Scientists reconstruct the face of the man who survived an unfortunate iron rod incident. Credit: Cicero Moraes / CC BY 4.0
Phineas Gage, a railroad worker, suffered a traumatic incident at work on September 13, 1848. An iron bar shot through his head, puncturing and deforming a large part of his brain. Now, for the first time, scientists have reconstructed the face of the man to see what he looked like right after the accident.
This reconstructed picture was created by a 3D designer and forensic expert named Cícero Moraes. As a guide, he used special scans of Gage’s skull, which was kept at Harvard Medical School’s Warren Anatomical Museum.
The accident occurred as Gage was preparing to detonate some rocks while working on a railroad in Vermont. He got distracted, and the heavy iron rod he was using slipped from his hands. The rod hit a rock and set off the gunpowder.
This caused the rod to shoot into Gage’s skull like a harpoon, going in through his left cheek and coming out through the top of his head.
The metal rod that hit Gage was about 1.09 meters long (3.6 feet) with a diameter of 3.18 centimeters (1.25 inches), and it weighed around 6 kilograms (13.2 pounds). After it struck him, it ended up more than ten meters behind Gage, leaving a trail of blood and bits of brain.
Gage was taken to his hotel on an ox cart, and surprisingly, he went up the stairs to his room on his own. Later, a doctor took out about 28 grams (1 ounce) of deformed brain mass and simply put a bandage on Gage’s head.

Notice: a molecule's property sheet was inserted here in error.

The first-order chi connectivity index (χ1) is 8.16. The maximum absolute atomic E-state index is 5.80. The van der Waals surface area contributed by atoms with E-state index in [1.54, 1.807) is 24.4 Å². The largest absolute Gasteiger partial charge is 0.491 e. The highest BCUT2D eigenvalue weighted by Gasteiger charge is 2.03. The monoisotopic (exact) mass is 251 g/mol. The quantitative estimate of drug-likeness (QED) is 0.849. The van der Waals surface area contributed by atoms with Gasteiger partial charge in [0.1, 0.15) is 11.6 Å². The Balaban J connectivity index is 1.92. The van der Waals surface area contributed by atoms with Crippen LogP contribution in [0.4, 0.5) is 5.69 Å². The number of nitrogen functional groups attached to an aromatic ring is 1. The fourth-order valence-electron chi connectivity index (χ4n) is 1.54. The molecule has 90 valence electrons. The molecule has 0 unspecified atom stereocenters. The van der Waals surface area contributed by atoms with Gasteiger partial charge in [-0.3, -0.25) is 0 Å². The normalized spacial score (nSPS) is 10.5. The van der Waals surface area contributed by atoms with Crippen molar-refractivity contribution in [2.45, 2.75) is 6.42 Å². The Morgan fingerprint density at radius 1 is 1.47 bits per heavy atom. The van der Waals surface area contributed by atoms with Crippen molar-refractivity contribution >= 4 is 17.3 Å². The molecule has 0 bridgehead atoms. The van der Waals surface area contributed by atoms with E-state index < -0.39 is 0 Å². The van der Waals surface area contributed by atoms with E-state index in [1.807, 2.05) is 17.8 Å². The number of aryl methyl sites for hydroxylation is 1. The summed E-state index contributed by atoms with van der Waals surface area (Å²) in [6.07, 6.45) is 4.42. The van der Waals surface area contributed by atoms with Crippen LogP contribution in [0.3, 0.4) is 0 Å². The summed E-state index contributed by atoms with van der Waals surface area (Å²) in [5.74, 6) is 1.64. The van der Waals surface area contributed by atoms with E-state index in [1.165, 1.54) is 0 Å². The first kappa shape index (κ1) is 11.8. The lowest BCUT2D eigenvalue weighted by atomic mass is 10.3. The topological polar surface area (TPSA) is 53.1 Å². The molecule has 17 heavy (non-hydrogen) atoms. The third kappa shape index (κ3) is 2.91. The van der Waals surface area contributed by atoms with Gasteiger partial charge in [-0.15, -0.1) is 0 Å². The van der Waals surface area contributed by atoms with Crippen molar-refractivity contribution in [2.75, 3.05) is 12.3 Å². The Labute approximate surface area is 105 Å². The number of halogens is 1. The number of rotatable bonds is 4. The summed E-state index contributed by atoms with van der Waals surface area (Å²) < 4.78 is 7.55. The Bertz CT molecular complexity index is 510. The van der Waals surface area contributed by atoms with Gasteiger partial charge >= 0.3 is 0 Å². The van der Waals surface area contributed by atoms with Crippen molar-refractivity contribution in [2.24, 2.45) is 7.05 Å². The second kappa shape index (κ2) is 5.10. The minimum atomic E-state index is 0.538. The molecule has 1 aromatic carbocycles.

Though hard to believe, Gage was walking around again in just about a month. He even went to Chile to work with horses. However, even though he surprisingly recovered to a large extent physically, people who knew him said he wasn’t the same person after the accident.
Following the accident, Gage’s cognitive skills were comparable to that of a child, and he exhibited socially unacceptable behavior. All in all, he was rude and used inappropriate language, which was unlike him. Gage lived for another twelve-and-a-half years and passed away on May 21, 1861, exactly twelve years, six months, and eight days after the iron rod pierced his brain.
When the face of Gage was reconstructed, Moraes saw that most of the damage was in the left frontal lobe of the brain. This part of the brain is linked to personality.
Later on, brain experts began removing parts of the frontal lobe in people who were mentally unstable in a procedure now known as a lobotomy. Sadly, many people who received a lobotomy had even bigger problems than Phineas Gage did.